A pre-chorus is what it’s name implies – a section of music that occurs before the chorus. It is a transitional section, enabling the music to move forwards and “prepare” us for what is to come (the “hook” of the chorus). Hence sometimes songwriters refer to pre-choruses as “channels”. These sections can also be called "transitional bridges" or a "build", They can vary in length considerably, from just one line, to a whole series of lines. Let's look at a few of differing lengths:-
Here, the pre-chorus (beginning with the words “so I start a revolution from my bed”) is six lines long!
It’s also worth a look at the first chords of each section:-
Verse 1 (C)
The verse and chorus sections have the same chord structure (based on C). Thus the pre-chorus in this instance provides us with a break from harmonic progression of these sections.
“Imagine” (by John Lennon) is an example of a pre-chorus of just one line. Here it is:-
“Imagine all the people, living for today” (this is lyrically modified each time it comes round). The pre-chorus line begins on a shift away from C (to F chord), and the harmonic pace changes (the verse chords change at the beginning of every bar, the pre-chorus changes chords twice in each bar. This rate of change continues in the chorus section).
Never Be Lonely
“Never Be Lonely” by The Feeling has a pre-chorus of three lines, which begins with the words “At least there not lonely”. Here’s the opening chords of each section:-
Verse – (C)
Pre-chorus – (F)
Chorus – (Ab) !
So as with “Yesterday”, the pre-chorus begins on the sub-dominant chord of C major (F). However, something rather unexpected happens at the chorus, namely the chord of Ab – a complete contrast to what has gone before. This chord falls on the flattened sixth step of the scale of C major. Why does it work when it appears to be a totally unrelated chord? The reason is because it shares a common note - C - with the tonic chord (Ab is Ab-C-Eb, C is C-E-G). At the end of the line, the music has returned to the chord of C, and so holds in check this sudden unexpected harmonic shift.
Here’s an example of a song combining the elements of verse, pre-chorus, chorus and bridge.
It’s “Last Request” by Scottish singer/songwriter Paulo Nutini.
Here’s the structure of the song, with the first chord of the section in brackets:-
Verse 1 (F)
Pre-chorus (Bb) (beginning with the words “I just want you closer”)
Coda (same chords as Chorus)
Notice again how the pre is beginning on the subdominant (Bb – we are in the key of F), and the chorus returns to the tonic for it’s first chord. Both the pre-chorus and the bridge (which also begins on Bb) are relatively short being just two lines each.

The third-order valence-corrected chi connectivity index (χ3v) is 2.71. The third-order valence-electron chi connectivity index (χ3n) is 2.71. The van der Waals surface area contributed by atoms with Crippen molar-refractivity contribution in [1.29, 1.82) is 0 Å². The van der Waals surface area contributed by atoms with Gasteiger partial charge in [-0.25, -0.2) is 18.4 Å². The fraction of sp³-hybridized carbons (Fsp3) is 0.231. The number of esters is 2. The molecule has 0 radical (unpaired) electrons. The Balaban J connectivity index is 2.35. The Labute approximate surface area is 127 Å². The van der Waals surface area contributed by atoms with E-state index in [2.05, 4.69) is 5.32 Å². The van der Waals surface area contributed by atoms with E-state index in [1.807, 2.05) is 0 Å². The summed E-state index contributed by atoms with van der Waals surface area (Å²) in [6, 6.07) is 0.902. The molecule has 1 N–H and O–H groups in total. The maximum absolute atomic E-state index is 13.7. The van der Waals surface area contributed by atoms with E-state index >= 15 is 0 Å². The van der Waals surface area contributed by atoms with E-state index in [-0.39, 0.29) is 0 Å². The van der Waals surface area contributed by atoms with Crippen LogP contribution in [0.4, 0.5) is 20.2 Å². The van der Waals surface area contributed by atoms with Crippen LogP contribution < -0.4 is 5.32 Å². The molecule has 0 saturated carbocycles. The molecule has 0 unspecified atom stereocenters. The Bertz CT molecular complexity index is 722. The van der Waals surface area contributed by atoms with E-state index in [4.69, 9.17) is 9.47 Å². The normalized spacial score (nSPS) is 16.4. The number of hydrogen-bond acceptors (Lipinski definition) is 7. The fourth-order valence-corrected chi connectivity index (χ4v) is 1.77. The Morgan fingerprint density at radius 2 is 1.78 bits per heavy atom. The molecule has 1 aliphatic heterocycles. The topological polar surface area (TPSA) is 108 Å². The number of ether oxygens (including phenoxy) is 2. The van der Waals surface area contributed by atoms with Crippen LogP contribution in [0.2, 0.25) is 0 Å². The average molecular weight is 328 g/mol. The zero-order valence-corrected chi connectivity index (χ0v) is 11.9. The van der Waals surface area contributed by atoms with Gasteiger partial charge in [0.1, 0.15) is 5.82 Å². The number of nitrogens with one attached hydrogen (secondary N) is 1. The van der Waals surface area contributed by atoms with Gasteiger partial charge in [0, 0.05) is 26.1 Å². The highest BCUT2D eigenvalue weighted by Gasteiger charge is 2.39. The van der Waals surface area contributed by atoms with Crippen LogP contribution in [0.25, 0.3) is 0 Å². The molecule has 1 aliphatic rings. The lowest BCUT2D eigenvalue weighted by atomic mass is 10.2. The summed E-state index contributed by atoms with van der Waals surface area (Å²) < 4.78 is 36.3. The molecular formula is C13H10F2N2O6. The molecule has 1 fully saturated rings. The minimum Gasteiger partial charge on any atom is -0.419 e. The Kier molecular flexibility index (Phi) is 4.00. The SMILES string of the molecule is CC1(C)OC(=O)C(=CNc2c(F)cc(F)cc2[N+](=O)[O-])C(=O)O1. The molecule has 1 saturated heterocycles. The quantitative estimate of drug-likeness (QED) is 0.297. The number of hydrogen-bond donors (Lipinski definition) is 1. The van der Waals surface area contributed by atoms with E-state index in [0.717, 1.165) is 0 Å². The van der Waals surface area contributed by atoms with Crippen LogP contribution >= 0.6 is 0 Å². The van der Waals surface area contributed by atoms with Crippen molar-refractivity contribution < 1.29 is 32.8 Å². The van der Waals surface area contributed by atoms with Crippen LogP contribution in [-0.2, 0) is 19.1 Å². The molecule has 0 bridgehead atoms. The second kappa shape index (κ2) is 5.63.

Songs can also combine some or all the aforementioned elements – the verse, pre-chorus, chorus and bridge, and even another section which is termed “coda” – (also known as an "outro") the ending material.
Instrumental Intro (G)
Verse 1 (G)
Instrumental link (G)
Verse 2 (G)
Instrumental link (the intro again) (G)
Verse 3 (G)
Instrumental link (G)
Instrumental end (same chords as link)
Again, I’ve shown you the structure of the song together with the first chord of each section. Coldplay songs are often ambigious in the modality. What we mean by this is that we are often unsure whether or not the song is in a major or minor key. Although the verse starts on G, the chord sequence moves through Em, Bm, and Am – chords that are associated with the key of E minor or B minor. There is no pre-chorus. The music leaps (almost from nowhere) into the chord of A, and then falls back to E minor, which is where it finishes for the end of the chorus.
So is this song in G major or E minor or B minor?
If the song was in G, we would expect to hear the dominant and subdominant chords of G major (D and C respectively) . However, these are absent in the material. So even though the opening chords to most of the sections are G, it is actually more rooted in E minor, and finally settles on B minor in the coda. This harmonic restlessness perfectly reflects the “troubled” sentiment in the lyrics.
The first part of this three part look at song structure. This page focuses on the most basic type of song structure - repeated verse, and how repeated lyrical lines can help to give shape to this type of musical form.
The second page on song structures examines the attributes of the "chorus" or "refrain" section, with reference to Elton John's "Candle In The Wind" and Snow Patrol's "Run". Also featured here is a look at the role of the bridge in song form (also known as the "middle 8" or "breakdown").
An introduction to the section on this website about music composition, with a brief summary about what can be found in each section (writing melody, understanding song structures and how to develop them, and general music composition and arrangement tips).
This page comes from the equipment review section of the website. If you're a keyboard based songwriter or composer, it's highly likely that you're going to be needing a sustain pedal. Since electronic pedals vary hugely in build quality, polarity and whether or not they can perform "half-pedaling", it's worth looking around at the differing options before making a purchase.